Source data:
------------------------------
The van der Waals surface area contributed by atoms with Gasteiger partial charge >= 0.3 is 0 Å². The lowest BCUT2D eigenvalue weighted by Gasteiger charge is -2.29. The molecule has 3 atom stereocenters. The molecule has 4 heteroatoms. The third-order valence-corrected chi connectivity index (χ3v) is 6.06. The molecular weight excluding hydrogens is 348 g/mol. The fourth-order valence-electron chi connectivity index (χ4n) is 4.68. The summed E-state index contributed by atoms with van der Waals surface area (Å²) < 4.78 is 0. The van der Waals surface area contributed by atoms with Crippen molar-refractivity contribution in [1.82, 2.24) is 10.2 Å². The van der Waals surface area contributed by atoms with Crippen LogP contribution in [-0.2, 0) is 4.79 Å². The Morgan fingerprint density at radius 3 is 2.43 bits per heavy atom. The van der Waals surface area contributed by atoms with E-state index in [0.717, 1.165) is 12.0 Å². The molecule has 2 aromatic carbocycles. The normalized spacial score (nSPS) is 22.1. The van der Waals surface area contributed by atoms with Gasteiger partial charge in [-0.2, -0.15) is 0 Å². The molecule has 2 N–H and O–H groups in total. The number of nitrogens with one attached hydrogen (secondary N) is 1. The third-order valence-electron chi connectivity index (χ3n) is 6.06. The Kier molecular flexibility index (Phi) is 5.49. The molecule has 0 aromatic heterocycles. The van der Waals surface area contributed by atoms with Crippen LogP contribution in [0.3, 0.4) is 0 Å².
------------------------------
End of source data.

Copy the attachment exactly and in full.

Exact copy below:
The van der Waals surface area contributed by atoms with Gasteiger partial charge >= 0.3 is 0 Å². The lowest BCUT2D eigenvalue weighted by Gasteiger charge is -2.29. The molecule has 3 atom stereocenters. The molecule has 4 heteroatoms. The third-order valence-corrected chi connectivity index (χ3v) is 6.06. The molecular weight excluding hydrogens is 348 g/mol. The fourth-order valence-electron chi connectivity index (χ4n) is 4.68. The summed E-state index contributed by atoms with van der Waals surface area (Å²) < 4.78 is 0. The van der Waals surface area contributed by atoms with Crippen molar-refractivity contribution in [1.82, 2.24) is 10.2 Å². The van der Waals surface area contributed by atoms with Crippen LogP contribution in [-0.2, 0) is 4.79 Å². The Morgan fingerprint density at radius 3 is 2.43 bits per heavy atom. The van der Waals surface area contributed by atoms with E-state index in [0.717, 1.165) is 12.0 Å². The molecule has 2 aromatic carbocycles. The normalized spacial score (nSPS) is 22.1. The van der Waals surface area contributed by atoms with Gasteiger partial charge in [-0.2, -0.15) is 0 Å². The molecule has 2 N–H and O–H groups in total. The number of nitrogens with one attached hydrogen (secondary N) is 1. The third-order valence-electron chi connectivity index (χ3n) is 6.06. The Kier molecular flexibility index (Phi) is 5.49. The molecule has 0 aromatic heterocycles. The van der Waals surface area contributed by atoms with Crippen LogP contribution in [0.3, 0.4) is 0 Å².